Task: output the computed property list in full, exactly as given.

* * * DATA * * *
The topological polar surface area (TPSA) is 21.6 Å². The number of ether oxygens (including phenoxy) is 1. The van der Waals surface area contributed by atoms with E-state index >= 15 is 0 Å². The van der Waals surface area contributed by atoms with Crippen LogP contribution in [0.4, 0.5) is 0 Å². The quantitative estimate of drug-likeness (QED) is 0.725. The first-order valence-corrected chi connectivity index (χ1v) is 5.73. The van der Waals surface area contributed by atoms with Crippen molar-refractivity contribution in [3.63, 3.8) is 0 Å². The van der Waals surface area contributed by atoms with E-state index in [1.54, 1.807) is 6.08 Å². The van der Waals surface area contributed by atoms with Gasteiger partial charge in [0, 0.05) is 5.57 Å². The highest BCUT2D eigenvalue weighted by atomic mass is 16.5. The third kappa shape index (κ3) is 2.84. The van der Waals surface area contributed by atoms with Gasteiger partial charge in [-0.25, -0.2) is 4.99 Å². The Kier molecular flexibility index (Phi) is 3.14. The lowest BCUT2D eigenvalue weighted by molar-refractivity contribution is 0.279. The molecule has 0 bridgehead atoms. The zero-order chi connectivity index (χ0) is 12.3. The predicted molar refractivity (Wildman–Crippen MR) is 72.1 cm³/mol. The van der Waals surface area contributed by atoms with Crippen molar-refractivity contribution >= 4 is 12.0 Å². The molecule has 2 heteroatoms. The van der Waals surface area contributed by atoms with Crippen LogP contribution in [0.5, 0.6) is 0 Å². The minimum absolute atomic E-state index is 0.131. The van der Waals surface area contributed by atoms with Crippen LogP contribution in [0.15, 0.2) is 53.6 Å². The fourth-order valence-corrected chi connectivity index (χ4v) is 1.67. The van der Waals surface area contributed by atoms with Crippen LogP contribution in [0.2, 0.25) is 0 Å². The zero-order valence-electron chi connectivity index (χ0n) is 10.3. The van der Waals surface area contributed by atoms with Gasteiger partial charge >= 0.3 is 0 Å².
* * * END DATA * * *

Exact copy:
The topological polar surface area (TPSA) is 21.6 Å². The number of ether oxygens (including phenoxy) is 1. The van der Waals surface area contributed by atoms with E-state index >= 15 is 0 Å². The van der Waals surface area contributed by atoms with Crippen LogP contribution in [0.4, 0.5) is 0 Å². The quantitative estimate of drug-likeness (QED) is 0.725. The first-order valence-corrected chi connectivity index (χ1v) is 5.73. The van der Waals surface area contributed by atoms with Crippen molar-refractivity contribution in [3.63, 3.8) is 0 Å². The van der Waals surface area contributed by atoms with E-state index in [1.54, 1.807) is 6.08 Å². The van der Waals surface area contributed by atoms with Gasteiger partial charge in [0, 0.05) is 5.57 Å². The highest BCUT2D eigenvalue weighted by atomic mass is 16.5. The third kappa shape index (κ3) is 2.84. The van der Waals surface area contributed by atoms with Gasteiger partial charge in [-0.25, -0.2) is 4.99 Å². The Kier molecular flexibility index (Phi) is 3.14. The lowest BCUT2D eigenvalue weighted by molar-refractivity contribution is 0.279. The molecule has 0 bridgehead atoms. The zero-order chi connectivity index (χ0) is 12.3. The predicted molar refractivity (Wildman–Crippen MR) is 72.1 cm³/mol. The van der Waals surface area contributed by atoms with Crippen molar-refractivity contribution >= 4 is 12.0 Å². The molecule has 2 heteroatoms. The van der Waals surface area contributed by atoms with Crippen LogP contribution in [0.5, 0.6) is 0 Å². The minimum absolute atomic E-state index is 0.131. The van der Waals surface area contributed by atoms with Crippen LogP contribution in [0.15, 0.2) is 53.6 Å². The fourth-order valence-corrected chi connectivity index (χ4v) is 1.67. The van der Waals surface area contributed by atoms with Crippen LogP contribution in [0.2, 0.25) is 0 Å². The zero-order valence-electron chi connectivity index (χ0n) is 10.3. The van der Waals surface area contributed by atoms with Gasteiger partial charge >= 0.3 is 0 Å².